Bonds, Giants tentatively agree to 6 years, $43M

December 06, 1992|By Peter Schmuck | Peter Schmuck,Staff Writer

LOUISVILLE, Ky. -- Free-agent outfielder Barry Bonds apparently has knocked the cover off baseball's salary record, tentatively agreeing to a contract with the San Francisco Giants last night that is believed to be worth an unprecedented $43 million over six years.

If that is true, Bonds will become baseball's first undisputed $7 million per year player and break the baseball record for total guaranteed money formerly held by Orioles shortstop Cal Ripken, who signed a five-year deal worth a total of $32.5 million in August.

But the Giants kept the deal shrouded in mystery, sending a club spokesman to the winter meetings press room to announce only that a tentative agreement had been reached and that there would be no further comment from the parties involved until all of the contract language is worked out.

Perhaps it could still fall through, but it seems highly unlikely that the club would make any announcement until it was certain that the deal would be completed.

Agent Dennis Gilbert apparently took advantage of a reported $35 million offer from the New York Yankees to jack up the price on the Giants, a team that has a new owner, a new general manager and will soon have a new field manager. Now they have a very expensive new addition to a lineup that already includes superstar first baseman Will Clark and 100-RBI threat Matt Williams.

The projected value of the deal is based on a report in New York Newsday yesterday that Bonds had given the Yankees a deadline for matching a six-year, $43 million offer from the Giants. But the Yankees cut off the bidding at $36 million, said general manager Gene Michael.

"Sometimes, you just have to put a lid on it," Michael said. "We rTC didn't do anything wrong with our offer. Our offer was legitimate. Sometimes you have to draw a line, and there have been times that we haven't done a very good job of that. I'm not saying that we're right and they're wrong, but we had to do it."

There never was any question that Bonds would leave the Pittsburgh Pirates, where he built a reputation as one of baseball's best -- and unhappiest -- players. He openly feuded with management over the past two years, got into a spring training shouting match with manager Jim Leyland in 1991 and also led the club to three straight National League East titles.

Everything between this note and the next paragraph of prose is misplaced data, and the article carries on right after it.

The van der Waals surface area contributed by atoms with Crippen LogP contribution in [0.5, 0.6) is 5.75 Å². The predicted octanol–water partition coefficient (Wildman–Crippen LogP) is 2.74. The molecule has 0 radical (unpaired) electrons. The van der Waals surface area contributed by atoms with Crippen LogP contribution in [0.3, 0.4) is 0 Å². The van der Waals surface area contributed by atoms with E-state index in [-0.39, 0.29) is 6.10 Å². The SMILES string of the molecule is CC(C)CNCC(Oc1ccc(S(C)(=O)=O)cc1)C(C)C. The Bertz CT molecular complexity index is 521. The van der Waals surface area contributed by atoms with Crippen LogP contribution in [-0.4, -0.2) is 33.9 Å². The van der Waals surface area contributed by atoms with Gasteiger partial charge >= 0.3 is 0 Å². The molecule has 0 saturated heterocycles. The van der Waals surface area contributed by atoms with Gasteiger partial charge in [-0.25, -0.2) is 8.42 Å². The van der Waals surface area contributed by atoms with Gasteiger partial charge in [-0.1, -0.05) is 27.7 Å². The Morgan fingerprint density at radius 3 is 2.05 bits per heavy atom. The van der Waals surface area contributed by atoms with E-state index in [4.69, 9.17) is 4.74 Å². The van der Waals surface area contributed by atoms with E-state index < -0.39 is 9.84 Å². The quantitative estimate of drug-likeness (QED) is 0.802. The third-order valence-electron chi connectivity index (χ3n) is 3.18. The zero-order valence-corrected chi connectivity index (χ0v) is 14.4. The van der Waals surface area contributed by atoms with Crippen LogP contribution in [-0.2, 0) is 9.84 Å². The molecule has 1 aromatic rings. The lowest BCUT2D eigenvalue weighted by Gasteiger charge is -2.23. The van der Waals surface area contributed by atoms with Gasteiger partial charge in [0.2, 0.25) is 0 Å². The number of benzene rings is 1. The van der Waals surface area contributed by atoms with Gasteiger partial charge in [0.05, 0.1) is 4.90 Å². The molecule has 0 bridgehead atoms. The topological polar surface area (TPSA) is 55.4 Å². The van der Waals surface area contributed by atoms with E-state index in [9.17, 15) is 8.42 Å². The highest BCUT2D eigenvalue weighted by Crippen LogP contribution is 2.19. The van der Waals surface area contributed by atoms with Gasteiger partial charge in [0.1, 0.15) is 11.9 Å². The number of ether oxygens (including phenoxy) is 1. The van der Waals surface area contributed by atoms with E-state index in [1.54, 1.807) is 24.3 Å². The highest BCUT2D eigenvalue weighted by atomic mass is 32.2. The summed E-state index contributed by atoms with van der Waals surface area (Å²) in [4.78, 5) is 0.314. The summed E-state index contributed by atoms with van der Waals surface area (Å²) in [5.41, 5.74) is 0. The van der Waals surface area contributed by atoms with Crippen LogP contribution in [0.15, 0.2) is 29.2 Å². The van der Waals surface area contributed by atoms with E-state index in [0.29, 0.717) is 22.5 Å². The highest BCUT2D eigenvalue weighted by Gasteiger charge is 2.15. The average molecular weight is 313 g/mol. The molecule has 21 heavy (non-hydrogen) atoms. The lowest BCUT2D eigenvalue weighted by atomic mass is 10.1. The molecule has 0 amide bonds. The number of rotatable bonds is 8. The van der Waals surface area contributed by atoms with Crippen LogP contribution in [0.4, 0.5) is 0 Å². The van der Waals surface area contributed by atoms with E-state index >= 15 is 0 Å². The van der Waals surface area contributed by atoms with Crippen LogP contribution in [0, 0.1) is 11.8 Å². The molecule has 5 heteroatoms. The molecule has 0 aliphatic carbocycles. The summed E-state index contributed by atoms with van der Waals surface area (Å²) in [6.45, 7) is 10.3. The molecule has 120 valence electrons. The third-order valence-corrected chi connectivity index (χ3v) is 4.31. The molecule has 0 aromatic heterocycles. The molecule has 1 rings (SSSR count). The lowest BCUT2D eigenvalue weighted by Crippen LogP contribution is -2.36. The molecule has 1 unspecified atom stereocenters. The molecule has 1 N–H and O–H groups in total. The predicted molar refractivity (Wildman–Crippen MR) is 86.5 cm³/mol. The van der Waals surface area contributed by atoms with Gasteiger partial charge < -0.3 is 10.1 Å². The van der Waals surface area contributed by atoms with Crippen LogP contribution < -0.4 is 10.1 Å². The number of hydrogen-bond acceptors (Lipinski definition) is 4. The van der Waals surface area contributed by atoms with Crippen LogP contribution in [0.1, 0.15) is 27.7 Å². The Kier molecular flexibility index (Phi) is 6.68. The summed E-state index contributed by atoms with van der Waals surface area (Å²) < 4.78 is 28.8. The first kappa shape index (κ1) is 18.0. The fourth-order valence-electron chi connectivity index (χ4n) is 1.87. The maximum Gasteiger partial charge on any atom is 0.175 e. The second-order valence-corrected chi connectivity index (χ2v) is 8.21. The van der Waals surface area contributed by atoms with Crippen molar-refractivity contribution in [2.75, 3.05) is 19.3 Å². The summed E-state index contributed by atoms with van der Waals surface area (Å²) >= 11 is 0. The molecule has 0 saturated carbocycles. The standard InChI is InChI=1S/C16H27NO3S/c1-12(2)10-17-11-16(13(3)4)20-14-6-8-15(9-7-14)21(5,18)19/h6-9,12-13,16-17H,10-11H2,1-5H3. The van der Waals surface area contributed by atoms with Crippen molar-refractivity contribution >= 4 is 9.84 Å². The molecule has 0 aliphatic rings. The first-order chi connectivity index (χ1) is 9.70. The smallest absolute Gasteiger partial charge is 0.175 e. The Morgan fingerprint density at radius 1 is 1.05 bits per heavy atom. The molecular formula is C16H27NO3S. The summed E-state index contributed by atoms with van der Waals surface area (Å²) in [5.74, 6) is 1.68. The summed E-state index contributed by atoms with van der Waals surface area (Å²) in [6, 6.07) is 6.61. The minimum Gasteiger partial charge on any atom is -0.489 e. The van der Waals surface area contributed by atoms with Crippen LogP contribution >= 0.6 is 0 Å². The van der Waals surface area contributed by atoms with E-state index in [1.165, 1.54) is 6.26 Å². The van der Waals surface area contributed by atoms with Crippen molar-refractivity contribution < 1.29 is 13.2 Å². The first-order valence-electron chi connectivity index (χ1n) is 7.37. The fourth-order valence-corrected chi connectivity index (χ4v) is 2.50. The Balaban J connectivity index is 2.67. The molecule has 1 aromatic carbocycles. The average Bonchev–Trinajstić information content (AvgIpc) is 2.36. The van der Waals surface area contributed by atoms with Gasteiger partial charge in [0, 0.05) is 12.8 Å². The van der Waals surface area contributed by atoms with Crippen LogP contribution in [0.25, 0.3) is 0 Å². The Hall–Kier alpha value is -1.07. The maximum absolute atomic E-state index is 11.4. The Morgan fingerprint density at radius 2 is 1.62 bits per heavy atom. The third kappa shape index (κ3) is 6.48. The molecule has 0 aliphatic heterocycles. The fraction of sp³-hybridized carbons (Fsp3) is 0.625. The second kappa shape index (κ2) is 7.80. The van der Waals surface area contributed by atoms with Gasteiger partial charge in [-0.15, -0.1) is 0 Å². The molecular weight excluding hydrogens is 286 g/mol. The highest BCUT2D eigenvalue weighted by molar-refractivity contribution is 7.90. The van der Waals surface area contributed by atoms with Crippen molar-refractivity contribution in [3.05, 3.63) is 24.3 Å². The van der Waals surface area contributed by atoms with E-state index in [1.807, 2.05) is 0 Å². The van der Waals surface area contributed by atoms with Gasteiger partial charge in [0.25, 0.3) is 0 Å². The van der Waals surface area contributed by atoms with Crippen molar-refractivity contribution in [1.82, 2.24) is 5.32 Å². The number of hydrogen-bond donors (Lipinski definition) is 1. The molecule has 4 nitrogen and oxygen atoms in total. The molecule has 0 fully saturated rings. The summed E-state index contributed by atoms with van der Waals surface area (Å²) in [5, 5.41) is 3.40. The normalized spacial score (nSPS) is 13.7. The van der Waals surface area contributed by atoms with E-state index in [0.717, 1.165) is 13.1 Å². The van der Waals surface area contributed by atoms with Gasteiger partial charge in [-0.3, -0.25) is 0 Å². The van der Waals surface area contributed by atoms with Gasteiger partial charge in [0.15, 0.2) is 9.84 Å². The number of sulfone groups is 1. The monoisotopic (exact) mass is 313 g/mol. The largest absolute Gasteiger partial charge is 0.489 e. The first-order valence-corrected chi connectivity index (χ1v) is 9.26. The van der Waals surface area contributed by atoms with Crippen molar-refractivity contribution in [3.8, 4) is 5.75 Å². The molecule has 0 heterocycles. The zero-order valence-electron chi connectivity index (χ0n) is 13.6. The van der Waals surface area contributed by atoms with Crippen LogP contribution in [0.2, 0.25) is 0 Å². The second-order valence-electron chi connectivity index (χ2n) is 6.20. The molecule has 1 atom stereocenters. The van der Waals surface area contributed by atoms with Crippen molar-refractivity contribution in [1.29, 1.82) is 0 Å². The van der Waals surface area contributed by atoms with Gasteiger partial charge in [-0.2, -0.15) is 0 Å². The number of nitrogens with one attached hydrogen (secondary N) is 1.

Who's on deck for big money? Detroit Tigers first baseman Cecil Fielder, who is negotiating a long-term deal. He'll try to use the Bonds contract to push his price up, but it seems unlikely he'll get much more than five years at $6 million. He is productive, but not the multi-dimensional threat that has made Bonds arguably the best player in the game.

The signing could not come as good news to the rest of the National League West, especially the rival Los Angeles Dodgers, the only team to finish lower than the Giants.

"He definitely can make up some games [in the standings] for them," Dodgers manager Tom Lasorda said. "He's one of the best players in the National League."

In other news yesterday:

* The Giants interviewed coach Ron Gardenhire for the vacant manager's job.

* The Dodgers agreed with free-agent infielder and outfielder Cory Snyder on a $3 million, two-year contract.

His agent, Jeff Moorad, said there was also interest from the Braves, Marlins, Phillies and Mariners.

Snyder, 31, who lives near Los Angeles, hit .269 with 14 homers and 57 RBI in 124 games last season for the Giants. The Dodgers are expected to use him as a third baseman.

Meanwhile, the club re-signed free-agent reliever Roger McDowell, 32, to a two-year, $3 million contract.

* Yankees general manager Gene Michael will give free-agent pitcher Greg Maddux a tour of the New York area tomorrow. Michael said the club also has made offers to pitchers David Cone and Jimmy Key.

* The Twins sent left-handed pitcher David West, 28, to the Phillies for right-hander Mike Hartley, 31.

Baltimore Sun Articles
|
|
|
Please note the green-lined linked article text has been applied commercially without any involvement from our newsroom editors, reporters or any other editorial staff.